“We need to preserve our social license to produce food. It’s a reality we all have to face and deal with,” says Logan Bower, who hosted the Dairy Animal Care and Quality Assurance (DACQA) producer certification “preview” October 15 at his 500-cow dairy in Blain, Perry County, Pennsylvania. Long before the undercover HSUS videos depicted mistreatment of “downer” dairy cows at a beef plant and auction barns, a producer-led effort – the National Dairy Animal Well-Being Initiative (NDAWI) – was already underway, working to develop its recently finalized principles and guidelines.

Through his involvement in the NDAWI coalition since 2005, and in his positions as president of the Professional Dairy Managers of Pennsylvania (PDMP) and a director on the Pennsylvania Beef Council board, Bower saw an opportunity to bring stakeholders together in Pennsylvania and take an underutilized program –Dairy Beef Quality Assurance – and tailor it for dairy.

The result – Dairy Animal Care and Quality Assurance or DACQA – ties two concepts together: dairy animal well-being and food safety/quality. The two concepts are “synergistic” because Bower says the condition of dairy market cows at the end of their productive life is a reflection of animal care, handling and marketing decisions, as is the quality of the beef harvested from these market dairy cows.

Those attending the DACQA preview learned that a 2007 National Dairy Market Cow Beef Audit, conducted by seven universities on behalf of the National Cattlemen’s Beef Association, showed 41 percent of cows marketed from dairy herds were below body condition score 2.0 and 63 percent were below BCS 2.5. The national audit also showed lameness among dairy cows culled for beef had risen from 23 percent in 1994 to 39 percent in 1999 to 49 percent in 2007. These are animals that pose a greater potential risk for beef safety and quality issues as well as the potential to draw negative attention from animal activists.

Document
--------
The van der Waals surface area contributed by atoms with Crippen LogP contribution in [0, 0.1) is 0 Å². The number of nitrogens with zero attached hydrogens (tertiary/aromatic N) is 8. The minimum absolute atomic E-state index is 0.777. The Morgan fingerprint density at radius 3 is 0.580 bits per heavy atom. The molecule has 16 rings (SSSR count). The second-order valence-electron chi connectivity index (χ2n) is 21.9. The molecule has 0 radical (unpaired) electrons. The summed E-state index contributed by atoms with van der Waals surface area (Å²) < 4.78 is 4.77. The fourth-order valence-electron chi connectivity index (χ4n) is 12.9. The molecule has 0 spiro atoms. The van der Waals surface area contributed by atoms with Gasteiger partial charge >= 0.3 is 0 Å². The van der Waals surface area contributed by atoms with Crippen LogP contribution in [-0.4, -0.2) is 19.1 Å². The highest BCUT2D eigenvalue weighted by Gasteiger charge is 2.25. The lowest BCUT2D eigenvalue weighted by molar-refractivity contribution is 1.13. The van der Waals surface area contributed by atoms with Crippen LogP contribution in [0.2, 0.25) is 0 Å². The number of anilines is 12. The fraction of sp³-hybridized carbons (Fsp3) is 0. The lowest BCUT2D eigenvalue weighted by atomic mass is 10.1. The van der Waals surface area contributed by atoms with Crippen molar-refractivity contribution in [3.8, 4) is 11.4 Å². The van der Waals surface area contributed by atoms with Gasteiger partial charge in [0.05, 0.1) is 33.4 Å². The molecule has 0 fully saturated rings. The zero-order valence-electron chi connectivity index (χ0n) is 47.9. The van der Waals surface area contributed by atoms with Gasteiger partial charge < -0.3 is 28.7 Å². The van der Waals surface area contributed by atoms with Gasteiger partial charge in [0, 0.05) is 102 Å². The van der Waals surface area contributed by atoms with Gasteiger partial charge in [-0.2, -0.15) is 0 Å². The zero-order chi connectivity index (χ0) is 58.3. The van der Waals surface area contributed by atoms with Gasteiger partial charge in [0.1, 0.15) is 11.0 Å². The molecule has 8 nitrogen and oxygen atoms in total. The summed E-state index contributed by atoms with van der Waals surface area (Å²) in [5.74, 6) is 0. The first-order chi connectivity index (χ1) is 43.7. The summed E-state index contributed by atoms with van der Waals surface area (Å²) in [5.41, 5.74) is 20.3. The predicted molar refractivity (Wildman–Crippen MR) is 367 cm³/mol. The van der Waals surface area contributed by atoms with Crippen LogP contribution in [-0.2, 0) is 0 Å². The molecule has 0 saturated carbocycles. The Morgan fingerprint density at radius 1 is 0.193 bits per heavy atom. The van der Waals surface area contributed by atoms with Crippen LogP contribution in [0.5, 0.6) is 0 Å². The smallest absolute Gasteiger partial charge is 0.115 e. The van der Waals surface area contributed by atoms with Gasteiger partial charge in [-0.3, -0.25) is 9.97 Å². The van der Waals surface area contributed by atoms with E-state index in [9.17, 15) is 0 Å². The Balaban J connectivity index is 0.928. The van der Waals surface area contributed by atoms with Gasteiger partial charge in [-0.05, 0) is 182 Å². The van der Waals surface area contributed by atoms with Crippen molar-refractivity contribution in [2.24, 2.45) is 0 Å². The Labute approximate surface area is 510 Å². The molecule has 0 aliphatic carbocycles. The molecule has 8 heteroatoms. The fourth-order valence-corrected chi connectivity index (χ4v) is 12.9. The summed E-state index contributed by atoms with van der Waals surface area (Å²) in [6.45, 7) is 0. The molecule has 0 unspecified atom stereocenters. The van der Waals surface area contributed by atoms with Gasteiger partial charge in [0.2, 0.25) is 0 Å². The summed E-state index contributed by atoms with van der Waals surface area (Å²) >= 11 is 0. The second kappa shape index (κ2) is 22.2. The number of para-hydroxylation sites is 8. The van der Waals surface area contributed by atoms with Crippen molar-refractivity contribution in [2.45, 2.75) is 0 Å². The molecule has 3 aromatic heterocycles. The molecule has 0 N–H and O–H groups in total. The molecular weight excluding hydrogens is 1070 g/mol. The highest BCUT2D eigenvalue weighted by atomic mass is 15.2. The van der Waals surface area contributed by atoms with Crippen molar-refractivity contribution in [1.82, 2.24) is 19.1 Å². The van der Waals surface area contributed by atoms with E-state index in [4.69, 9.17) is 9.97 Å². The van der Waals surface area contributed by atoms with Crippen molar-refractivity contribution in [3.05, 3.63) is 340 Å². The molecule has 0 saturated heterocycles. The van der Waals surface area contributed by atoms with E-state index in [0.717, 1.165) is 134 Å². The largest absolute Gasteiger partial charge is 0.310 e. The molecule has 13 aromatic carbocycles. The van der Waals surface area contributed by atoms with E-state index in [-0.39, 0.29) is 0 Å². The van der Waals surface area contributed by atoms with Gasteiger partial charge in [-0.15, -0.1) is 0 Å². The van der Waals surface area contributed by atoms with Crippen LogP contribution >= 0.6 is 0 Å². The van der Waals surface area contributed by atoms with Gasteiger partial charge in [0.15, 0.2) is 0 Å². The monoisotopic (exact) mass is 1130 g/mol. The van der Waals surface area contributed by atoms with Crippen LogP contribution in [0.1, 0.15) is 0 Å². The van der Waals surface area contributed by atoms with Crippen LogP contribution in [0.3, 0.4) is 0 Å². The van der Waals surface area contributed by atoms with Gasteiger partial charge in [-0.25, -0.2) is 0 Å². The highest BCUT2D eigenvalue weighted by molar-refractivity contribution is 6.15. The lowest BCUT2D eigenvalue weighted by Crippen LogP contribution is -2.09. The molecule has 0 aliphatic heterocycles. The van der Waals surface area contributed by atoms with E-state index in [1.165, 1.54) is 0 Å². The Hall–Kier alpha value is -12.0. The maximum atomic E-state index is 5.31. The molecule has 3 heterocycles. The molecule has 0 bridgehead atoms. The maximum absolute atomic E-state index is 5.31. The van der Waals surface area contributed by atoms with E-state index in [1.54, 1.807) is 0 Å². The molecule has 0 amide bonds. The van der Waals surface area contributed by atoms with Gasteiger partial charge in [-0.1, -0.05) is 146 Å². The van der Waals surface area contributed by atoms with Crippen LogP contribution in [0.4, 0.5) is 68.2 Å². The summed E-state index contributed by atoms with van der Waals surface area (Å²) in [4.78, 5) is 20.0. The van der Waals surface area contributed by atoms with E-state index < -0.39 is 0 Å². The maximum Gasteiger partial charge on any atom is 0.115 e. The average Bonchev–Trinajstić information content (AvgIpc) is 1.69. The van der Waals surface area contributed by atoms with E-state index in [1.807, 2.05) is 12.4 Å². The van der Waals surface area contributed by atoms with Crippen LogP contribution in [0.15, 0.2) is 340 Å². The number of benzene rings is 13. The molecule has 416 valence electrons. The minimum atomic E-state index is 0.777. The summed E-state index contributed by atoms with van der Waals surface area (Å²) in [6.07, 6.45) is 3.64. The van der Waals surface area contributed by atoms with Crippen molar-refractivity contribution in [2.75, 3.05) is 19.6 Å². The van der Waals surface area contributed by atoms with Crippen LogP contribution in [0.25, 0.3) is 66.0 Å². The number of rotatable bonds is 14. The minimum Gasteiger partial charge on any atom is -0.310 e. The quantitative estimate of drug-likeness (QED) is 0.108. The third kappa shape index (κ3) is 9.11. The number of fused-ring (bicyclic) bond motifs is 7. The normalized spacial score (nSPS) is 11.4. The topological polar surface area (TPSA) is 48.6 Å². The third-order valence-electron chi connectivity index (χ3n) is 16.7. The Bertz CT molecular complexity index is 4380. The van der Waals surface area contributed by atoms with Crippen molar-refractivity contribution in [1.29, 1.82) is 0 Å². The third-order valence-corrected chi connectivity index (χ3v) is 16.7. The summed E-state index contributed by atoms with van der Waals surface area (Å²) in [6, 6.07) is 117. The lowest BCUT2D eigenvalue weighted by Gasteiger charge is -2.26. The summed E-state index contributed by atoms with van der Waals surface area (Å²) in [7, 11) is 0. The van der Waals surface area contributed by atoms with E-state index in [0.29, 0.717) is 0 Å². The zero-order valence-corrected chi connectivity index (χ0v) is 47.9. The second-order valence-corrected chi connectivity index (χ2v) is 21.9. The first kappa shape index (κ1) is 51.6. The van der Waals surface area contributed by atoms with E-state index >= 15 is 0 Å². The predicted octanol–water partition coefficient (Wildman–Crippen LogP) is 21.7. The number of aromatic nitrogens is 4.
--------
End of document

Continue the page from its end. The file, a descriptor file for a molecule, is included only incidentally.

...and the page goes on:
“This is about dairy farmers putting their best foot forward and having a program to certify to consumers that we take care of our animals,” Bower says.


Thirty people, half of them dairy producers, responded to invitations to participate in the training “preview.” The group also included veterinarians, representatives of the dairy and beef marketing sectors, dairy checkoff, a retail trade organization, and the Pennsylvania Department of Agriculture, including Secretary Dennis C. Wolff, who attended the morning session.

“In Pennsylvania, 50% of the beef supply comes from dairy cows,” says Beef Council representative Chris Jeffcoat, highlighting the $300 to $425 (per cow) that is left on the table when producers sell animals in poor condition. “This is a program to help the quality conscious dairy producer stay profitable and stay in business, and, at the same time, it’s a way to demonstrate to consumers that we’re doing the right things.” PD